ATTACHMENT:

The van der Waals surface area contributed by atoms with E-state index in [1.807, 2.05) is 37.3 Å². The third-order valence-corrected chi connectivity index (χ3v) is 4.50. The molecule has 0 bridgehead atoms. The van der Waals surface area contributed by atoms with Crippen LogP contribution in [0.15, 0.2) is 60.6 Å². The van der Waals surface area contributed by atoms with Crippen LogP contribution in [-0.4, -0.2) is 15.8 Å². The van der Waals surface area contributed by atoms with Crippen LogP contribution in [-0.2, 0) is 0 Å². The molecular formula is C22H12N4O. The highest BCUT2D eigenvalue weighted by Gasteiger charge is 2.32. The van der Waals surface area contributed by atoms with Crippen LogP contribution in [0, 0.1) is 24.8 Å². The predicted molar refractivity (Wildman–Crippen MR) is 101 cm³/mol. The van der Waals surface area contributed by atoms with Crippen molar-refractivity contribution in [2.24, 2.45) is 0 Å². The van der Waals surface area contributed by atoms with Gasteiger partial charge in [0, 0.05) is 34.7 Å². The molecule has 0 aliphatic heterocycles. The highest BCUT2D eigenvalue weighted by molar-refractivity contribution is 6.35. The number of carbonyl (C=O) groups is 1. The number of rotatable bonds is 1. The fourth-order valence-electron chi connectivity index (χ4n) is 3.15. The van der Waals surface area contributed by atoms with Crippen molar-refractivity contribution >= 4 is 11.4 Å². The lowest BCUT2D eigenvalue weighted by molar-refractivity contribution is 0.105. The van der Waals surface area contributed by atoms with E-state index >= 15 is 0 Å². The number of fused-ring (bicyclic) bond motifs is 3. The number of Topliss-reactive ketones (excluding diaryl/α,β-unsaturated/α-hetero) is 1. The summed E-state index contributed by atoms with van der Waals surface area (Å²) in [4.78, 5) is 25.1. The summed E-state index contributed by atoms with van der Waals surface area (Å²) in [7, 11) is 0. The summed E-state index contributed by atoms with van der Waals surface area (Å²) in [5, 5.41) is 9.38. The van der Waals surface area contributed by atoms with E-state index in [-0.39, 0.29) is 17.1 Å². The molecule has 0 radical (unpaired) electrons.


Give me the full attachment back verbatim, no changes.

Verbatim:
The van der Waals surface area contributed by atoms with E-state index in [1.807, 2.05) is 37.3 Å². The third-order valence-corrected chi connectivity index (χ3v) is 4.50. The molecule has 0 bridgehead atoms. The van der Waals surface area contributed by atoms with Crippen LogP contribution in [0.15, 0.2) is 60.6 Å². The van der Waals surface area contributed by atoms with Crippen LogP contribution in [-0.4, -0.2) is 15.8 Å². The van der Waals surface area contributed by atoms with Crippen LogP contribution in [-0.2, 0) is 0 Å². The molecular formula is C22H12N4O. The highest BCUT2D eigenvalue weighted by Gasteiger charge is 2.32. The van der Waals surface area contributed by atoms with Crippen LogP contribution in [0, 0.1) is 24.8 Å². The predicted molar refractivity (Wildman–Crippen MR) is 101 cm³/mol. The van der Waals surface area contributed by atoms with Crippen molar-refractivity contribution in [2.24, 2.45) is 0 Å². The van der Waals surface area contributed by atoms with Gasteiger partial charge in [0, 0.05) is 34.7 Å². The molecule has 0 aliphatic heterocycles. The highest BCUT2D eigenvalue weighted by molar-refractivity contribution is 6.35. The number of carbonyl (C=O) groups is 1. The number of rotatable bonds is 1. The fourth-order valence-electron chi connectivity index (χ4n) is 3.15. The van der Waals surface area contributed by atoms with Crippen molar-refractivity contribution >= 4 is 11.4 Å². The lowest BCUT2D eigenvalue weighted by molar-refractivity contribution is 0.105. The van der Waals surface area contributed by atoms with E-state index >= 15 is 0 Å². The number of fused-ring (bicyclic) bond motifs is 3. The number of Topliss-reactive ketones (excluding diaryl/α,β-unsaturated/α-hetero) is 1. The summed E-state index contributed by atoms with van der Waals surface area (Å²) in [4.78, 5) is 25.1. The summed E-state index contributed by atoms with van der Waals surface area (Å²) in [7, 11) is 0. The summed E-state index contributed by atoms with van der Waals surface area (Å²) in [5, 5.41) is 9.38. The van der Waals surface area contributed by atoms with E-state index in [-0.39, 0.29) is 17.1 Å². The molecule has 0 radical (unpaired) electrons.